Good Morning
Good Morning

New York's new teacher evals are hard to fail

Credit: iStock

One thing hasn't been made very clear to educators and parents who are upset about the new teacher evaluation system approved this week by the state Board of Regents: It includes tremendous protections for teachers, both from hiccups in their students' test scores and from unfairly negative evaluations from classroom observations.

The new system is often described as basing 50 percent of evaluations on test results. What it actually does is set up two totally separate categories in each evaluation. One is classroom observation. The other is student learning objectives, which means state tests in third- through eighth-grade math and English, as well as other subjects with mandated standardized exams.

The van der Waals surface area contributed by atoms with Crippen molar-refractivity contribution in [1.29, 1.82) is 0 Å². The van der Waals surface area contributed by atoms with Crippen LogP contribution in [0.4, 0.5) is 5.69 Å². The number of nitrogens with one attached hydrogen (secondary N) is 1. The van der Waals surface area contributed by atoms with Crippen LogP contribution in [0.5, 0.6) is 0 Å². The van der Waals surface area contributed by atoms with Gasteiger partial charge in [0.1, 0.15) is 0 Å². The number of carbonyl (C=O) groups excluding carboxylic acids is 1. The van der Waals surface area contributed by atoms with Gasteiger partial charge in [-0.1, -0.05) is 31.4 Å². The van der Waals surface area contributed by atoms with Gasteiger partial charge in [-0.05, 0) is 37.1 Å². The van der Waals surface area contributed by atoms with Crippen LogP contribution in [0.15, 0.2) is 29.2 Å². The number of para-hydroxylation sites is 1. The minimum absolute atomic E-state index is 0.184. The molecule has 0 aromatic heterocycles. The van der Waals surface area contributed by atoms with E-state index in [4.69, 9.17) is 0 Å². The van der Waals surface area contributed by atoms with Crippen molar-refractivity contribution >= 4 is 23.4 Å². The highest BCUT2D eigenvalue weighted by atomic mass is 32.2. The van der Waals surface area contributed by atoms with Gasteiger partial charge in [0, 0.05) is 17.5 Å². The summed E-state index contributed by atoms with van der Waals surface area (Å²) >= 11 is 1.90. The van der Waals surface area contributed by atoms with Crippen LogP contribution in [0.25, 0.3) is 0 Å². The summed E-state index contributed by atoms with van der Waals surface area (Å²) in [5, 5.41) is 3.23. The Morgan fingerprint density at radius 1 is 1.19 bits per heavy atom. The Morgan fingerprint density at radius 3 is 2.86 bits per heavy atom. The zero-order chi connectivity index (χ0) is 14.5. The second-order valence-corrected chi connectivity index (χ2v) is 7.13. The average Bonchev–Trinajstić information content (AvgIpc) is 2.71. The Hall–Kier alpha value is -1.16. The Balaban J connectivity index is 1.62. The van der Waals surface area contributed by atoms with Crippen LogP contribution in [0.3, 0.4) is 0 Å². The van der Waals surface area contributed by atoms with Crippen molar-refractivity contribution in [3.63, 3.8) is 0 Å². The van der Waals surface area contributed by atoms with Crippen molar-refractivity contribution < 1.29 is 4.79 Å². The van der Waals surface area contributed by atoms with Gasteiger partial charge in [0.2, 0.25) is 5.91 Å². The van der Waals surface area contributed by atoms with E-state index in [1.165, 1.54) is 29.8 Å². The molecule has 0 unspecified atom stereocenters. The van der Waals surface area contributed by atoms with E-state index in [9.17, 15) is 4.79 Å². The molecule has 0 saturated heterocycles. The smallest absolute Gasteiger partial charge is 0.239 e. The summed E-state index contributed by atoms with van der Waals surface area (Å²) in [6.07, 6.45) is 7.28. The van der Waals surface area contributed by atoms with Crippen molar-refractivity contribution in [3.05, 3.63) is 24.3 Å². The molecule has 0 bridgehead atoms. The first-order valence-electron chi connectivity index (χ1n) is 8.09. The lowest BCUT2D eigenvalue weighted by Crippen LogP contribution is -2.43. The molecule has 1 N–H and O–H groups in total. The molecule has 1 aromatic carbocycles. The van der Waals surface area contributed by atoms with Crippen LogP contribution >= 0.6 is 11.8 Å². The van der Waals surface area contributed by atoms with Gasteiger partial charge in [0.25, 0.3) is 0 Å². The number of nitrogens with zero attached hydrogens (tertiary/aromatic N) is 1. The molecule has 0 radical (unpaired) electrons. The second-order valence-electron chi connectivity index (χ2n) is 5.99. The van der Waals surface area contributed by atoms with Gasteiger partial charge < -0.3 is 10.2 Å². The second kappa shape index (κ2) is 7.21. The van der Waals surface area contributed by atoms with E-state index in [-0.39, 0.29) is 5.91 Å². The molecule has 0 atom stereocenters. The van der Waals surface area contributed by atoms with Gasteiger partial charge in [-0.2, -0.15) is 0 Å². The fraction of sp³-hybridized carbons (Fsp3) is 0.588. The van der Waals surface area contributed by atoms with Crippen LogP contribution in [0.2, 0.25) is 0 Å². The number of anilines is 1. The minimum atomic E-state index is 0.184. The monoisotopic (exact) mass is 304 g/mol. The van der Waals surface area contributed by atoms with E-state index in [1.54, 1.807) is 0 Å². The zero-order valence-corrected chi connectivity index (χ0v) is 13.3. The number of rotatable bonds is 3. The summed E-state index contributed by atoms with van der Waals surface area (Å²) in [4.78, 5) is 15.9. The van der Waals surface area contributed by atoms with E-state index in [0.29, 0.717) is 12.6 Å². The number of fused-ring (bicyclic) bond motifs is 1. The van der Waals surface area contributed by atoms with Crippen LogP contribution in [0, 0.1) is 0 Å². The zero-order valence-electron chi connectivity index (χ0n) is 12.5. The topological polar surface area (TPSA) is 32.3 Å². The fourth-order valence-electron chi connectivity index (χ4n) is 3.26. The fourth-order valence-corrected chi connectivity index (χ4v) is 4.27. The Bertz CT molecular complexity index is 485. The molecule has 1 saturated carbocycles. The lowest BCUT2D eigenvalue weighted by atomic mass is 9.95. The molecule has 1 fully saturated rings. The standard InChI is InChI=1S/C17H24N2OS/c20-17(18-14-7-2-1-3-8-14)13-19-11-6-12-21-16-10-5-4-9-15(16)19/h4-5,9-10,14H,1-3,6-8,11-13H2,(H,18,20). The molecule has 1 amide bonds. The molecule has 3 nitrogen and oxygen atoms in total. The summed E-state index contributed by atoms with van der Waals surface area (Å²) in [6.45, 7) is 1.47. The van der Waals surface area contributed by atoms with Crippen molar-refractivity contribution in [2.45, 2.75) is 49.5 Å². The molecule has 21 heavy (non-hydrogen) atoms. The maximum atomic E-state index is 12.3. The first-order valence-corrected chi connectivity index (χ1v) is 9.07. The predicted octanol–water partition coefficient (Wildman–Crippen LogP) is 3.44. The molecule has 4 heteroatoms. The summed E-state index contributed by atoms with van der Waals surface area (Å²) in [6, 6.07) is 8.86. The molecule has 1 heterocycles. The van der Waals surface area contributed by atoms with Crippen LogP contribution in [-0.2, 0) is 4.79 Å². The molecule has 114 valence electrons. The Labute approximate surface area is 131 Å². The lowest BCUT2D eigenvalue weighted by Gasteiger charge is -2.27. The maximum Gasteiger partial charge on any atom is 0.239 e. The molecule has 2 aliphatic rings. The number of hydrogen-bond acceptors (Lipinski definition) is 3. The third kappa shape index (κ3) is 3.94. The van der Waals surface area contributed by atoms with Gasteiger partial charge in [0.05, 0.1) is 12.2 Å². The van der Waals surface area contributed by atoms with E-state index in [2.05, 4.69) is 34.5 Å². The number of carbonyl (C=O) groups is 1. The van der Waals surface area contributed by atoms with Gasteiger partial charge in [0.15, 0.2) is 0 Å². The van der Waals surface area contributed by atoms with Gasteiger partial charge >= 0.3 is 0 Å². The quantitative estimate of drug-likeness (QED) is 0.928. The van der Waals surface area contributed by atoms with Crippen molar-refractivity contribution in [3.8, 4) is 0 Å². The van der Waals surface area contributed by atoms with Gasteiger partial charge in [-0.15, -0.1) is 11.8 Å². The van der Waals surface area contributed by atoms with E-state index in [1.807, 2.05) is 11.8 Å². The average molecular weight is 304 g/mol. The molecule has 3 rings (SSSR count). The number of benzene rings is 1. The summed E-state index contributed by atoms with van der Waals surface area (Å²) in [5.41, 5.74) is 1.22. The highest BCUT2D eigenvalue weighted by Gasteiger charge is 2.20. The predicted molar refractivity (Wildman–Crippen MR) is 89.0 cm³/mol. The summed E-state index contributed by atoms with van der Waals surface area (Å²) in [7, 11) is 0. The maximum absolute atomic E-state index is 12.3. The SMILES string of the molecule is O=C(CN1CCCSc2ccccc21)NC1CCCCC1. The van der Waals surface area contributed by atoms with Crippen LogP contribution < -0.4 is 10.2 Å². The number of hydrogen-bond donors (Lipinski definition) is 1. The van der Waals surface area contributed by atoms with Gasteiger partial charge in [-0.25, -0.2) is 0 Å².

The rating categories are highly effective, effective, developing and ineffective. To be judged ineffective overall, a teacher has to do horribly on one category and poorly on the other. To be fired based on the evaluations, a teacher would have to do horribly in at least one area and poorly on the other for each of two years in a row.

Teachers who are judged highly effective or effective in either portion of their evaluation would not be in danger of being fired based on the evaluations. Is this really so scary or unfair? It's a system that says teachers who do poorly by every measure, not just standardized tests, for two years running, can lose their jobs. No, it's reasonable.

This system says if you're good on both measures, you're good. If you're bad on both, you're bad. And if the two conflict, the conclusion is unclear and you will not be penalized. This system should not be a cause for panic among teachers or parents. The panic is being created by teachers unions committed to protecting tenure.

Under this system, competent and committed teachers are protected. A stand against these evaluations is a stand to protect only teachers who are consistently and provably terrible, an ignoble goal that can only hurt children.

Chart explaining New York's teacher evaluation system